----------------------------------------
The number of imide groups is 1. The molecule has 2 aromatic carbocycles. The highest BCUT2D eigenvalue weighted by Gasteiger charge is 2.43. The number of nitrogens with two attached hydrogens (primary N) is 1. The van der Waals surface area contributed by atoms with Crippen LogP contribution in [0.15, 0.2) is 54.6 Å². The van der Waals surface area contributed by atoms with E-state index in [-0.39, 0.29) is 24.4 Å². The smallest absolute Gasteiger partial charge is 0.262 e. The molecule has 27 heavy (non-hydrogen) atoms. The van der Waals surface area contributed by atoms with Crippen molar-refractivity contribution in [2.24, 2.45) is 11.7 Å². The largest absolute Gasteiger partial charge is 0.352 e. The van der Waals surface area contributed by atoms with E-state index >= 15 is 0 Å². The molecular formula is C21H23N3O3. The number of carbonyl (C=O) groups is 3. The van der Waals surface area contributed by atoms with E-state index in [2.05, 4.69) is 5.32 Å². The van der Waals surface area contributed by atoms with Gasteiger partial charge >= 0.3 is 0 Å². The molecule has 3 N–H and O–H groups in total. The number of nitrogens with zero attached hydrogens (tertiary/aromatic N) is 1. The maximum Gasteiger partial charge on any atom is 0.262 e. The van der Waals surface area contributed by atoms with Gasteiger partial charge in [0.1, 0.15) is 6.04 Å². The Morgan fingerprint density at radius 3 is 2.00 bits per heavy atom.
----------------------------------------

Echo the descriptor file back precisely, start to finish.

The number of imide groups is 1. The molecule has 2 aromatic carbocycles. The highest BCUT2D eigenvalue weighted by Gasteiger charge is 2.43. The number of nitrogens with two attached hydrogens (primary N) is 1. The van der Waals surface area contributed by atoms with Crippen LogP contribution in [0.15, 0.2) is 54.6 Å². The van der Waals surface area contributed by atoms with E-state index in [-0.39, 0.29) is 24.4 Å². The smallest absolute Gasteiger partial charge is 0.262 e. The molecule has 27 heavy (non-hydrogen) atoms. The van der Waals surface area contributed by atoms with Crippen molar-refractivity contribution in [2.24, 2.45) is 11.7 Å². The largest absolute Gasteiger partial charge is 0.352 e. The van der Waals surface area contributed by atoms with E-state index >= 15 is 0 Å². The molecular formula is C21H23N3O3. The number of carbonyl (C=O) groups is 3. The van der Waals surface area contributed by atoms with E-state index in [2.05, 4.69) is 5.32 Å². The van der Waals surface area contributed by atoms with Gasteiger partial charge >= 0.3 is 0 Å². The molecule has 3 N–H and O–H groups in total. The number of nitrogens with zero attached hydrogens (tertiary/aromatic N) is 1. The maximum Gasteiger partial charge on any atom is 0.262 e. The van der Waals surface area contributed by atoms with Gasteiger partial charge in [0.1, 0.15) is 6.04 Å². The Morgan fingerprint density at radius 3 is 2.00 bits per heavy atom.